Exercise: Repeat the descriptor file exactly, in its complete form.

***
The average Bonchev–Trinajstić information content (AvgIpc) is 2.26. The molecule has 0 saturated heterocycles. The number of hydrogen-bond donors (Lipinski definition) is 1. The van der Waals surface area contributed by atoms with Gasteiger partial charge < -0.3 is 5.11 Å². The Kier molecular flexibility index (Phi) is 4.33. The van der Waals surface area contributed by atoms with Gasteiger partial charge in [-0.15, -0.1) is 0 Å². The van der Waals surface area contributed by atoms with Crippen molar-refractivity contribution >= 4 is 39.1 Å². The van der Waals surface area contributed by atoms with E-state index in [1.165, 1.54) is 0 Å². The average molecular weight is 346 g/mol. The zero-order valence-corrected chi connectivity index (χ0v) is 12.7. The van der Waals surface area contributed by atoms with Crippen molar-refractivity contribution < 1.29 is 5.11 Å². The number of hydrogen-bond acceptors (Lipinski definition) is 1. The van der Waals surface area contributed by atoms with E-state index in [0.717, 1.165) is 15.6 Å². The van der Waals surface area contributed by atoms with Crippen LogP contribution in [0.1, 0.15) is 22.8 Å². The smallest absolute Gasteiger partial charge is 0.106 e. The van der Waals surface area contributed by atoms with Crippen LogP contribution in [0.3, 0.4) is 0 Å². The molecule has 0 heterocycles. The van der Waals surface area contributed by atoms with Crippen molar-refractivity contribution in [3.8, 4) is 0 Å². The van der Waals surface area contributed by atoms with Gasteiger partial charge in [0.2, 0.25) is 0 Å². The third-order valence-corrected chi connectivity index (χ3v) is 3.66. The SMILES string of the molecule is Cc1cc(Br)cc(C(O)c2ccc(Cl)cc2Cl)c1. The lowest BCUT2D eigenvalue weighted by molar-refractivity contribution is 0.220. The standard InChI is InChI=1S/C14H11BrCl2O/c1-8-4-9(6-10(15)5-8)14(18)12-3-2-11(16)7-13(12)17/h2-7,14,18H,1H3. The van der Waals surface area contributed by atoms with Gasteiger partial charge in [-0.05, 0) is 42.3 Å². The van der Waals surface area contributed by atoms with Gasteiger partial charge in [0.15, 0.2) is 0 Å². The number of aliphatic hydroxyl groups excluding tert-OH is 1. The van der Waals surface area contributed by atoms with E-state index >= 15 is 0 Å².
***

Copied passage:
The average Bonchev–Trinajstić information content (AvgIpc) is 2.26. The molecule has 0 saturated heterocycles. The number of hydrogen-bond donors (Lipinski definition) is 1. The van der Waals surface area contributed by atoms with Gasteiger partial charge < -0.3 is 5.11 Å². The Kier molecular flexibility index (Phi) is 4.33. The van der Waals surface area contributed by atoms with Gasteiger partial charge in [-0.15, -0.1) is 0 Å². The van der Waals surface area contributed by atoms with Crippen molar-refractivity contribution >= 4 is 39.1 Å². The van der Waals surface area contributed by atoms with E-state index in [1.165, 1.54) is 0 Å². The average molecular weight is 346 g/mol. The zero-order valence-corrected chi connectivity index (χ0v) is 12.7. The van der Waals surface area contributed by atoms with Crippen molar-refractivity contribution < 1.29 is 5.11 Å². The number of hydrogen-bond acceptors (Lipinski definition) is 1. The van der Waals surface area contributed by atoms with E-state index in [0.717, 1.165) is 15.6 Å². The van der Waals surface area contributed by atoms with Crippen LogP contribution in [0.1, 0.15) is 22.8 Å². The smallest absolute Gasteiger partial charge is 0.106 e. The van der Waals surface area contributed by atoms with Crippen LogP contribution in [0.3, 0.4) is 0 Å². The molecule has 0 heterocycles. The van der Waals surface area contributed by atoms with Crippen molar-refractivity contribution in [3.8, 4) is 0 Å². The van der Waals surface area contributed by atoms with Gasteiger partial charge in [0.2, 0.25) is 0 Å². The third-order valence-corrected chi connectivity index (χ3v) is 3.66. The SMILES string of the molecule is Cc1cc(Br)cc(C(O)c2ccc(Cl)cc2Cl)c1. The lowest BCUT2D eigenvalue weighted by molar-refractivity contribution is 0.220. The standard InChI is InChI=1S/C14H11BrCl2O/c1-8-4-9(6-10(15)5-8)14(18)12-3-2-11(16)7-13(12)17/h2-7,14,18H,1H3. The van der Waals surface area contributed by atoms with Gasteiger partial charge in [-0.05, 0) is 42.3 Å². The van der Waals surface area contributed by atoms with Gasteiger partial charge in [0.15, 0.2) is 0 Å². The number of aliphatic hydroxyl groups excluding tert-OH is 1. The van der Waals surface area contributed by atoms with E-state index >= 15 is 0 Å².